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Re: “Amarind's Thai Restaurant

Spurred by friends' recommendations and Laura Levy Shatkin's positive Reader review, we tried the fare at this new eatery on a recent early Saturday evening, and were impressed. It is located just across North Avenue from Oak Park; street parking was a breeze. Tasteful and understated, the decor is a great improvement over that of Rum Thai, the restaurant which previously occupied this spot. The decor and elegant background music matches the food, which is relatively high-rent Thai with some creative--and delicious--modern Western touches: Amarind's Noodles, for example, being spinach, and more like Italian pasta than Thai rice or cellophane noodles. We found the service efficient and unobtrusive; our waitress accomodated a last-minute change of order with a smile.

The Chive Dumplings were wonderful: light, delicate and perfectly complemented by their little puddle of complex dark sauce. The Minature Eggrolls, too, were good, crispy and flavorful, with just the right balance of textures in the shrimp and chicken filling, and served with a sauce in which the sweet and sour blended harmoniously.

Our Tofu Salad had a nice mix of flavors and textures, although the "sliced academia" listed as an ingredient caused me concern over the likely plight of any scholar who might venture too close to the kitchen.

Two of our three entrees were exceptional: the Amarind's Noodles mentioned above (possibly the restaurant's signature dish?) was loaded with shrimp and crab, and the pasta was cooked to perfection; the dish was bright, tangy and fresh-tasting--I highly recommend it. The seafood in lobster-and-wine sauce was superb, too. The prawns (i.e. shrimp) were firm and tangy-- unlike their overcooked and flavorless counterparts served in so many restaurants--and the squid and scallops a delight. Amarind's was an exceptional rendition of this dish, and one that puts some Chinatown restaurants to shame. Our fourteen year old liked his Lard Nar, although he remains loyal to the version served at New Pot, a mile or so away.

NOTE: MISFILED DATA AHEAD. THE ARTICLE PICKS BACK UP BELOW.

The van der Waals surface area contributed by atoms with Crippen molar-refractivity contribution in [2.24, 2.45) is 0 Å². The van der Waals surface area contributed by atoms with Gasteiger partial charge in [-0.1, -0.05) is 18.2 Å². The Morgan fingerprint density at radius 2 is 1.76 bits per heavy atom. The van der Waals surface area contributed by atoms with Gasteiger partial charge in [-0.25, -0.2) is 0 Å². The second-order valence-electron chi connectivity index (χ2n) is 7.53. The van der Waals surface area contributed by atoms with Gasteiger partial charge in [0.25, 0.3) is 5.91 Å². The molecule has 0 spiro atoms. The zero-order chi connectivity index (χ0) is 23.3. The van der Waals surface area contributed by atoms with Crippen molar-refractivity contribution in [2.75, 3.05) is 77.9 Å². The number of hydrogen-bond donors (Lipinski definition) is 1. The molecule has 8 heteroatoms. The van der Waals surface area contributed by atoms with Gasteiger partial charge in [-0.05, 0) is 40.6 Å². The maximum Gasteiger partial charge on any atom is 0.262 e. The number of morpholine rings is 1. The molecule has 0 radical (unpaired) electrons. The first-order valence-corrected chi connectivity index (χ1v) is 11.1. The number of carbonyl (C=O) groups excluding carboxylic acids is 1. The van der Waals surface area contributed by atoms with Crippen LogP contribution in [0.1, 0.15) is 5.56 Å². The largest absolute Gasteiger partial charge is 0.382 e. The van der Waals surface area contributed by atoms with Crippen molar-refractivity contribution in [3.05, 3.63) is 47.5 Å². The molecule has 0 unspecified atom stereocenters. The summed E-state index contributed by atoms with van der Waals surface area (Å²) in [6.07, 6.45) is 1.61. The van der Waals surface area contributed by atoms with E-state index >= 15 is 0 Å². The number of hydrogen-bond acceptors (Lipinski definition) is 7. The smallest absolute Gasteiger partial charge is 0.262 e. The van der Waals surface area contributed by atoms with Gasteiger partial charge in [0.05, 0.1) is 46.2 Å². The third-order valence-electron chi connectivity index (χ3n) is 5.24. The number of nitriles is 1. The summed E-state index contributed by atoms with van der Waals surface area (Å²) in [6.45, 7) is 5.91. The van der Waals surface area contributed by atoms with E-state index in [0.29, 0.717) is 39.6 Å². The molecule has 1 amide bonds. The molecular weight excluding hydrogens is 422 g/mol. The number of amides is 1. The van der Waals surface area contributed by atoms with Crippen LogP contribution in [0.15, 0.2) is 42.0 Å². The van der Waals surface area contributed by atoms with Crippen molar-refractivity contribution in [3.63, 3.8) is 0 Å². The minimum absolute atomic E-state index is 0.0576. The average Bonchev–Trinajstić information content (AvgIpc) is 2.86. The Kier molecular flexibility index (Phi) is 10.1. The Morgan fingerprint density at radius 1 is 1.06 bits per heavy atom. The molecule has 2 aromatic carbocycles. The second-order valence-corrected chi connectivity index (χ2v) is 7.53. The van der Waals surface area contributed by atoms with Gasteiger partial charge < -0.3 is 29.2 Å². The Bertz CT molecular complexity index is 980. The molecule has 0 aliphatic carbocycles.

On the whole, a very welcome addition to the area, and all the more so because (as of this writing at least) Amarind's is BYOB.

Posted by Robin Blench on 12/23/2001 at 2:58 PM

Re: “Ristorante Agostino Gustofino

Agostino's is a gem of an Italian restaurant. It's relatively small, its neighborhood is decidely unhip, it's somewhat noisy,its menu is not extensive and its prices are high (my wife's entree--a special of pasta with seafood featuring a couple of lobster tails--cost $28). The point, though, is that Agostino's has supremely fresh seafood--even a pedestrian dish of baked clams had a briney tang--prepared with consummate skill, and they don't stint on the marine life. The non-seafood dishes are good, too: a portion of penne and artichoke hearts made the vegetarian in our party very happy; a humble spaghetti with oil, garlic and hot pepper was superlative. Two dishes I would highly recommend are the fish salad (great for two or three as an appetizer) and a Risotto Pescatore that blew me out of the mare.

A good green salad or soup is included in the price, portions are large, and there is an adequate wine list.

Posted by Robin Blench on 10/03/2001 at 8:36 PM

Re: “Duke of Perth

After taking in a movie on Father's Day evening, it was a pleasure to eat in the "Duke of Perth"'s walled garden, a relatively peaceful oasis of sorts in a hectic corner of town. Oddly, there weren't too many dads or other customers, despite the beautiful weather and the lure of a vast array of currently oh-so-popular single-malt whiskeys.

The service was polite and efficient, and my Fullers ESB--one of the top English beers--as enjoyable and fresh tasting as in a good London pub. My meal of fish and chips proved a good choice: a huge portion of flavorful fish in a truly light and crisp batter with chips that were a lot closer to the real thing than the usual french fries, and peas--the classic accompaniement. At this point I should admit to growing up on fish and chips in a pre-McDonalds England. My memory refreshed by a very recent visit, during which I indulged in the meal in question more than once, I can say that the Duke's rendition of this iconic dish is excellent--the best, in my opinion, in the Chicago area.